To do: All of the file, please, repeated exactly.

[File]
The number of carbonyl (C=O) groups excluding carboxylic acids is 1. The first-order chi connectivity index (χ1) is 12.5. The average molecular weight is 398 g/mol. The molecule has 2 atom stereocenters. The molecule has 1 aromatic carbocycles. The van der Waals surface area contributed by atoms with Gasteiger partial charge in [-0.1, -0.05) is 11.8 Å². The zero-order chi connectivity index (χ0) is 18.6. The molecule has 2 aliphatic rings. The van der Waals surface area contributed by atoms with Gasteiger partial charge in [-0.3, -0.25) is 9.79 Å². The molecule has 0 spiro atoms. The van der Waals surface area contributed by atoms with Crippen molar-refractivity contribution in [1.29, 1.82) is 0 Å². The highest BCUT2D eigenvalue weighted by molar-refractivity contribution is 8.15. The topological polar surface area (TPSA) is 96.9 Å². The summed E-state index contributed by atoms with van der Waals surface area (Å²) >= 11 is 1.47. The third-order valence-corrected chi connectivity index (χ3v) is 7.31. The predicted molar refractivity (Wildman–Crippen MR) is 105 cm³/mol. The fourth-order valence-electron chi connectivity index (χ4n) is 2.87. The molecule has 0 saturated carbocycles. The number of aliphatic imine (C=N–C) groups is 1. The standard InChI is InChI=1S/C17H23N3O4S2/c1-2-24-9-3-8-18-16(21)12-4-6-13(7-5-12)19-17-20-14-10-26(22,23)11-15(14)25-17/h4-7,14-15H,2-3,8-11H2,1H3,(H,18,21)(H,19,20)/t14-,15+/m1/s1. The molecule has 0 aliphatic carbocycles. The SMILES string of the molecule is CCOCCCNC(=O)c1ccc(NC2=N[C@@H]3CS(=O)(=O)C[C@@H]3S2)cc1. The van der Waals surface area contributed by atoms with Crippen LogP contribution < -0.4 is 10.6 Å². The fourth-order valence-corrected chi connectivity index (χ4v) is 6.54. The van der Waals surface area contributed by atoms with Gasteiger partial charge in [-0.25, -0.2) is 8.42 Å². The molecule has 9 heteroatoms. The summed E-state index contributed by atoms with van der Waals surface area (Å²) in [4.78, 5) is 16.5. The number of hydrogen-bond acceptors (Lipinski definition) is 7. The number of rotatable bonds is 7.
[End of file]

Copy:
The number of carbonyl (C=O) groups excluding carboxylic acids is 1. The first-order chi connectivity index (χ1) is 12.5. The average molecular weight is 398 g/mol. The molecule has 2 atom stereocenters. The molecule has 1 aromatic carbocycles. The van der Waals surface area contributed by atoms with Gasteiger partial charge in [-0.1, -0.05) is 11.8 Å². The zero-order chi connectivity index (χ0) is 18.6. The molecule has 2 aliphatic rings. The van der Waals surface area contributed by atoms with Gasteiger partial charge in [-0.3, -0.25) is 9.79 Å². The molecule has 0 spiro atoms. The van der Waals surface area contributed by atoms with Crippen molar-refractivity contribution in [1.29, 1.82) is 0 Å². The highest BCUT2D eigenvalue weighted by molar-refractivity contribution is 8.15. The topological polar surface area (TPSA) is 96.9 Å². The summed E-state index contributed by atoms with van der Waals surface area (Å²) >= 11 is 1.47. The third-order valence-corrected chi connectivity index (χ3v) is 7.31. The predicted molar refractivity (Wildman–Crippen MR) is 105 cm³/mol. The fourth-order valence-electron chi connectivity index (χ4n) is 2.87. The molecule has 0 saturated carbocycles. The number of aliphatic imine (C=N–C) groups is 1. The standard InChI is InChI=1S/C17H23N3O4S2/c1-2-24-9-3-8-18-16(21)12-4-6-13(7-5-12)19-17-20-14-10-26(22,23)11-15(14)25-17/h4-7,14-15H,2-3,8-11H2,1H3,(H,18,21)(H,19,20)/t14-,15+/m1/s1. The molecule has 0 aliphatic carbocycles. The SMILES string of the molecule is CCOCCCNC(=O)c1ccc(NC2=N[C@@H]3CS(=O)(=O)C[C@@H]3S2)cc1. The van der Waals surface area contributed by atoms with Crippen LogP contribution < -0.4 is 10.6 Å². The fourth-order valence-corrected chi connectivity index (χ4v) is 6.54. The van der Waals surface area contributed by atoms with Gasteiger partial charge in [-0.25, -0.2) is 8.42 Å². The molecule has 9 heteroatoms. The summed E-state index contributed by atoms with van der Waals surface area (Å²) in [4.78, 5) is 16.5. The number of hydrogen-bond acceptors (Lipinski definition) is 7. The number of rotatable bonds is 7.